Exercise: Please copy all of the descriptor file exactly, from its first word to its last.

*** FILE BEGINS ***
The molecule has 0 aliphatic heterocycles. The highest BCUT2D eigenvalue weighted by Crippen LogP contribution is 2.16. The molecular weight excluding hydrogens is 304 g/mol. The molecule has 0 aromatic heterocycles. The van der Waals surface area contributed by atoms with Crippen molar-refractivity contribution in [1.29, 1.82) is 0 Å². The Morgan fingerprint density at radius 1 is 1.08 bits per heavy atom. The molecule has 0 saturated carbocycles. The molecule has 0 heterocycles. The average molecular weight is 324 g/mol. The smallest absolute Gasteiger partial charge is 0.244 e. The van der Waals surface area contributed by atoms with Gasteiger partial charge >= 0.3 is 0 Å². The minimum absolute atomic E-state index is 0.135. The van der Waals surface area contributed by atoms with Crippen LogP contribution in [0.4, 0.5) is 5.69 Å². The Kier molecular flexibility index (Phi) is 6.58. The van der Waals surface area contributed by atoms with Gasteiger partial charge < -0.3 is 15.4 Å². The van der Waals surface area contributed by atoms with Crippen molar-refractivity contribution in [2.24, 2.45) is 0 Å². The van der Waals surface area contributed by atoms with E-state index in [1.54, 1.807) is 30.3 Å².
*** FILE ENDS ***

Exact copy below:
The molecule has 0 aliphatic heterocycles. The highest BCUT2D eigenvalue weighted by Crippen LogP contribution is 2.16. The molecular weight excluding hydrogens is 304 g/mol. The molecule has 0 aromatic heterocycles. The van der Waals surface area contributed by atoms with Crippen molar-refractivity contribution in [1.29, 1.82) is 0 Å². The Morgan fingerprint density at radius 1 is 1.08 bits per heavy atom. The molecule has 0 saturated carbocycles. The molecule has 0 heterocycles. The average molecular weight is 324 g/mol. The smallest absolute Gasteiger partial charge is 0.244 e. The van der Waals surface area contributed by atoms with Gasteiger partial charge >= 0.3 is 0 Å². The minimum absolute atomic E-state index is 0.135. The van der Waals surface area contributed by atoms with Crippen LogP contribution in [0.4, 0.5) is 5.69 Å². The Kier molecular flexibility index (Phi) is 6.58. The van der Waals surface area contributed by atoms with Gasteiger partial charge < -0.3 is 15.4 Å². The van der Waals surface area contributed by atoms with Crippen molar-refractivity contribution in [2.24, 2.45) is 0 Å². The van der Waals surface area contributed by atoms with E-state index in [1.54, 1.807) is 30.3 Å².